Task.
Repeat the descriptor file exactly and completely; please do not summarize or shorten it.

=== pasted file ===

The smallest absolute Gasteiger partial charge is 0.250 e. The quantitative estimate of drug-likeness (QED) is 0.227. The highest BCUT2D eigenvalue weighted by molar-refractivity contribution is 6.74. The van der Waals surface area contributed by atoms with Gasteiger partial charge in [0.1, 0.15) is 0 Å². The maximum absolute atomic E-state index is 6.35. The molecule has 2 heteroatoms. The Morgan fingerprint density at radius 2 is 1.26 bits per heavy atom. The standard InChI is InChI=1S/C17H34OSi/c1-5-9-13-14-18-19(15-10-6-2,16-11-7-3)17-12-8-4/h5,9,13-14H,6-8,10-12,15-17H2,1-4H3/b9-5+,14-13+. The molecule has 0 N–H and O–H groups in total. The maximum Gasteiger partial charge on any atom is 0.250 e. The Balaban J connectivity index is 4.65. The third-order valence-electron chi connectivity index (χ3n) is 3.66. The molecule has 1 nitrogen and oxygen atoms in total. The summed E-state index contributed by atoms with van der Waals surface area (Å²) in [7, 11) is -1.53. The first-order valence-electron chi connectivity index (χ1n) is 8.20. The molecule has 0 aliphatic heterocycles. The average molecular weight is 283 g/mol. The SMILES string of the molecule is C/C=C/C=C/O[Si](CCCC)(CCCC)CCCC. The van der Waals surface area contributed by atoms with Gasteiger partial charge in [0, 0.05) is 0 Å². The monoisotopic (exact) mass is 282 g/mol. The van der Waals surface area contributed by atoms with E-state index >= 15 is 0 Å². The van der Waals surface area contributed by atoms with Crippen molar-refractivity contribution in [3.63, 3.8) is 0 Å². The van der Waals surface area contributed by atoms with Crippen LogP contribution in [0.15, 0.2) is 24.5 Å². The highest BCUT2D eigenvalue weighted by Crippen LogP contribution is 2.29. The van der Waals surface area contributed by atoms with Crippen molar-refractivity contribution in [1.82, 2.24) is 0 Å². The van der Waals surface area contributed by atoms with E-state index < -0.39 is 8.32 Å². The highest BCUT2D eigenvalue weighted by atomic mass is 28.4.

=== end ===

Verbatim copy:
The smallest absolute Gasteiger partial charge is 0.250 e. The quantitative estimate of drug-likeness (QED) is 0.227. The highest BCUT2D eigenvalue weighted by molar-refractivity contribution is 6.74. The van der Waals surface area contributed by atoms with Gasteiger partial charge in [0.1, 0.15) is 0 Å². The maximum absolute atomic E-state index is 6.35. The molecule has 2 heteroatoms. The Morgan fingerprint density at radius 2 is 1.26 bits per heavy atom. The standard InChI is InChI=1S/C17H34OSi/c1-5-9-13-14-18-19(15-10-6-2,16-11-7-3)17-12-8-4/h5,9,13-14H,6-8,10-12,15-17H2,1-4H3/b9-5+,14-13+. The molecule has 0 N–H and O–H groups in total. The maximum Gasteiger partial charge on any atom is 0.250 e. The Balaban J connectivity index is 4.65. The third-order valence-electron chi connectivity index (χ3n) is 3.66. The molecule has 1 nitrogen and oxygen atoms in total. The summed E-state index contributed by atoms with van der Waals surface area (Å²) in [7, 11) is -1.53. The first-order valence-electron chi connectivity index (χ1n) is 8.20. The molecule has 0 aliphatic heterocycles. The average molecular weight is 283 g/mol. The SMILES string of the molecule is C/C=C/C=C/O[Si](CCCC)(CCCC)CCCC. The van der Waals surface area contributed by atoms with Gasteiger partial charge in [0, 0.05) is 0 Å². The monoisotopic (exact) mass is 282 g/mol. The van der Waals surface area contributed by atoms with E-state index >= 15 is 0 Å². The van der Waals surface area contributed by atoms with Crippen molar-refractivity contribution in [3.63, 3.8) is 0 Å². The van der Waals surface area contributed by atoms with Crippen LogP contribution in [0.15, 0.2) is 24.5 Å². The highest BCUT2D eigenvalue weighted by Crippen LogP contribution is 2.29. The van der Waals surface area contributed by atoms with Crippen molar-refractivity contribution in [1.82, 2.24) is 0 Å². The van der Waals surface area contributed by atoms with E-state index < -0.39 is 8.32 Å². The highest BCUT2D eigenvalue weighted by atomic mass is 28.4.